Skip to main content
Chemistry LibreTexts

2: Molecular Orbital Theory

  • Page ID
  • \( \newcommand{\vecs}[1]{\overset { \scriptstyle \rightharpoonup} {\mathbf{#1}} } \) \( \newcommand{\vecd}[1]{\overset{-\!-\!\rightharpoonup}{\vphantom{a}\smash {#1}}} \)\(\newcommand{\id}{\mathrm{id}}\) \( \newcommand{\Span}{\mathrm{span}}\) \( \newcommand{\kernel}{\mathrm{null}\,}\) \( \newcommand{\range}{\mathrm{range}\,}\) \( \newcommand{\RealPart}{\mathrm{Re}}\) \( \newcommand{\ImaginaryPart}{\mathrm{Im}}\) \( \newcommand{\Argument}{\mathrm{Arg}}\) \( \newcommand{\norm}[1]{\| #1 \|}\) \( \newcommand{\inner}[2]{\langle #1, #2 \rangle}\) \( \newcommand{\Span}{\mathrm{span}}\) \(\newcommand{\id}{\mathrm{id}}\) \( \newcommand{\Span}{\mathrm{span}}\) \( \newcommand{\kernel}{\mathrm{null}\,}\) \( \newcommand{\range}{\mathrm{range}\,}\) \( \newcommand{\RealPart}{\mathrm{Re}}\) \( \newcommand{\ImaginaryPart}{\mathrm{Im}}\) \( \newcommand{\Argument}{\mathrm{Arg}}\) \( \newcommand{\norm}[1]{\| #1 \|}\) \( \newcommand{\inner}[2]{\langle #1, #2 \rangle}\) \( \newcommand{\Span}{\mathrm{span}}\)

    Learning Objectives

    • Be able to construct molecular orbital diagrams for homonuclear diatomic, heteronuclear diatomic, homonuclear triatomic, and heteronuclear triatomic molecules.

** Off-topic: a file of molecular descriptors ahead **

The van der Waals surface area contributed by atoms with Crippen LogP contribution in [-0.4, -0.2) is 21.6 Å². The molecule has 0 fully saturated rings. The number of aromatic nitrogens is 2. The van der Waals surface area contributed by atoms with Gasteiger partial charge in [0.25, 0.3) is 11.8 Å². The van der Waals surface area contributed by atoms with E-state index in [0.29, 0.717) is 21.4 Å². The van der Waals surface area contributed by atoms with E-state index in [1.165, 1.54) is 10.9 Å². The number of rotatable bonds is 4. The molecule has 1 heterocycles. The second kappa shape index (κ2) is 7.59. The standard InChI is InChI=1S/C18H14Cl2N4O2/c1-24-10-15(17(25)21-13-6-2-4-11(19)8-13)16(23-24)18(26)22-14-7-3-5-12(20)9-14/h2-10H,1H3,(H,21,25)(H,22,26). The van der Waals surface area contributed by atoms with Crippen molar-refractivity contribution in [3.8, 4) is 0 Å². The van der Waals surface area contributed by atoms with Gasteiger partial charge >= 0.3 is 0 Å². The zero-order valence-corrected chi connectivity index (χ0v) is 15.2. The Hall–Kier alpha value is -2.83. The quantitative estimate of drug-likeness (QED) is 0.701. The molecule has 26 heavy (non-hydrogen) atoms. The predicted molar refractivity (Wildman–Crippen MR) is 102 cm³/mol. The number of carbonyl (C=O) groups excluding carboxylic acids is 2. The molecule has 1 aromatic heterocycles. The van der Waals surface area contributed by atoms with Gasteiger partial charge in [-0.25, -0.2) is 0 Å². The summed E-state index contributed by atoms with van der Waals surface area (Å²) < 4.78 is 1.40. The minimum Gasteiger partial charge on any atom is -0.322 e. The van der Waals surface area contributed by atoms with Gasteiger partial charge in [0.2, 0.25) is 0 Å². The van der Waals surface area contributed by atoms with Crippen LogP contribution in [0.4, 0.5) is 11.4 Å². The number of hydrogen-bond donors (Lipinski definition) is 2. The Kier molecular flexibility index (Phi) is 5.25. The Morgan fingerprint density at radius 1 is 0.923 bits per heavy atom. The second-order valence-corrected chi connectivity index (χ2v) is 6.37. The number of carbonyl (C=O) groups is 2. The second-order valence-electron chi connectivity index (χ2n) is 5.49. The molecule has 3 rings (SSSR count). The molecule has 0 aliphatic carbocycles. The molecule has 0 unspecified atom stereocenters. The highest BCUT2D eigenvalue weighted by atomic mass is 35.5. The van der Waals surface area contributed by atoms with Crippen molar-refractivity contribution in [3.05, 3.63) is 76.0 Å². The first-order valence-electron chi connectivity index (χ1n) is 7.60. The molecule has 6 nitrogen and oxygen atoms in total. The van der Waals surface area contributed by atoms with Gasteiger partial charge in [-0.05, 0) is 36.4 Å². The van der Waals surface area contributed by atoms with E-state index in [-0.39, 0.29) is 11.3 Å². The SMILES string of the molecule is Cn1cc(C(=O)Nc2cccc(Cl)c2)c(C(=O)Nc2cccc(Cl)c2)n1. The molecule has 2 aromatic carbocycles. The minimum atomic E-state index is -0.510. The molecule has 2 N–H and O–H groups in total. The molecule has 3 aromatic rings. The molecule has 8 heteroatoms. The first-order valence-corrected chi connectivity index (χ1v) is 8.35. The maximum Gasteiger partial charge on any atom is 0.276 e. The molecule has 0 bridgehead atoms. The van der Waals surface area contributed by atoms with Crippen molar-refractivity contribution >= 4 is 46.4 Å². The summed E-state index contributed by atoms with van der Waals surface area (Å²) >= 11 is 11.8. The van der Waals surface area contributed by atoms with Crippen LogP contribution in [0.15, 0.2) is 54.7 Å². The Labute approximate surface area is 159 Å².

• Understand and be able to articulate how molecular orbitals form – conceptually, visually, graphically, and (semi)mathematically.
    • Interrelate bond order, bond length, and bond strength for diatomic and triatomic molecules, including neutral and ionized forms.
    • Use molecular orbital theory to predict molecular geometry for simple triatomic systems
    • Rationalize molecular structure for several specific systems in terms of orbital overlap and bonding.
    • Understand the origin of aromaticity and anti-aromaticity in molecules with π-bonding.

    Valence bond (VB) theory gave us a qualitative picture of chemical bonding, which was useful for predicting the shapes of molecules, bond strengths, etc. It fails to describe some bonding situations accurately because it ignores the wave nature of the electrons. Molecular orbital (MO) theory has the potential to be more quantitative. With it we can also get a picture of where the electrons are in the molecule, as shown in the image at the right. This can help us understand patterns of bonding and reactivity that are otherwise difficult to explain.

    This page titled 2: Molecular Orbital Theory is shared under a CC BY-SA 4.0 license and was authored, remixed, and/or curated by Chemistry 310 (Wikibook) via source content that was edited to the style and standards of the LibreTexts platform; a detailed edit history is available upon request.